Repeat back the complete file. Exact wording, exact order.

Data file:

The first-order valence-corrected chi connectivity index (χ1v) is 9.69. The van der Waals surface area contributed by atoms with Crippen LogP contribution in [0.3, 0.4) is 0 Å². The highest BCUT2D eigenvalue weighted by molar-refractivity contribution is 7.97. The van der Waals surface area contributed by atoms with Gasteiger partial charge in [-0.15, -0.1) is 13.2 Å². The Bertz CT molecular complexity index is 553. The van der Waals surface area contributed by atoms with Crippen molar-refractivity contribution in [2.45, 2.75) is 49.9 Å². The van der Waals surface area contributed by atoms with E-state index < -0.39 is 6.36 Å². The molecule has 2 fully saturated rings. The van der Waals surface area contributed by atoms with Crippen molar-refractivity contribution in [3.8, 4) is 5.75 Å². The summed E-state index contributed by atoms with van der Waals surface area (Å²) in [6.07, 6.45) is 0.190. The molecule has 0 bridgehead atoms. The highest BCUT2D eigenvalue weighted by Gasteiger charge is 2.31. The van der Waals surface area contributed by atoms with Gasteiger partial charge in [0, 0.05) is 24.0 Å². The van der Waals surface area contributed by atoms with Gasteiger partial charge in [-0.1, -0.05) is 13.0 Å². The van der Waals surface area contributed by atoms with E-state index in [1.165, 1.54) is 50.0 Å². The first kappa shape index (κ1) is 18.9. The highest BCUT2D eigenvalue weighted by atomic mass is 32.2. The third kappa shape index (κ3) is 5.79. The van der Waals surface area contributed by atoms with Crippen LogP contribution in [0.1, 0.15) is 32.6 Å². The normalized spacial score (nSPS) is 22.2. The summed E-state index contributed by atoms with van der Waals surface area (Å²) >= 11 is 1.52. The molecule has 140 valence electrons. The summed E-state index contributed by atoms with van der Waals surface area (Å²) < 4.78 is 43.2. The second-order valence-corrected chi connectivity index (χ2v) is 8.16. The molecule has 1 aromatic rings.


The first-order valence-corrected chi connectivity index (χ1v) is 9.69. The van der Waals surface area contributed by atoms with Crippen LogP contribution in [0.3, 0.4) is 0 Å². The highest BCUT2D eigenvalue weighted by molar-refractivity contribution is 7.97. The van der Waals surface area contributed by atoms with Gasteiger partial charge in [-0.15, -0.1) is 13.2 Å². The Bertz CT molecular complexity index is 553. The van der Waals surface area contributed by atoms with Crippen molar-refractivity contribution in [2.45, 2.75) is 49.9 Å². The van der Waals surface area contributed by atoms with E-state index < -0.39 is 6.36 Å². The molecule has 2 fully saturated rings. The van der Waals surface area contributed by atoms with Crippen molar-refractivity contribution in [3.8, 4) is 5.75 Å². The summed E-state index contributed by atoms with van der Waals surface area (Å²) in [6.07, 6.45) is 0.190. The molecule has 0 bridgehead atoms. The highest BCUT2D eigenvalue weighted by Gasteiger charge is 2.31. The van der Waals surface area contributed by atoms with Gasteiger partial charge in [0, 0.05) is 24.0 Å². The van der Waals surface area contributed by atoms with Gasteiger partial charge in [-0.1, -0.05) is 13.0 Å². The van der Waals surface area contributed by atoms with E-state index in [1.165, 1.54) is 50.0 Å². The first kappa shape index (κ1) is 18.9. The highest BCUT2D eigenvalue weighted by atomic mass is 32.2. The third kappa shape index (κ3) is 5.79. The van der Waals surface area contributed by atoms with Crippen LogP contribution in [0.1, 0.15) is 32.6 Å². The normalized spacial score (nSPS) is 22.2. The summed E-state index contributed by atoms with van der Waals surface area (Å²) >= 11 is 1.52. The molecule has 140 valence electrons. The summed E-state index contributed by atoms with van der Waals surface area (Å²) < 4.78 is 43.2. The second-order valence-corrected chi connectivity index (χ2v) is 8.16. The molecule has 1 aromatic rings.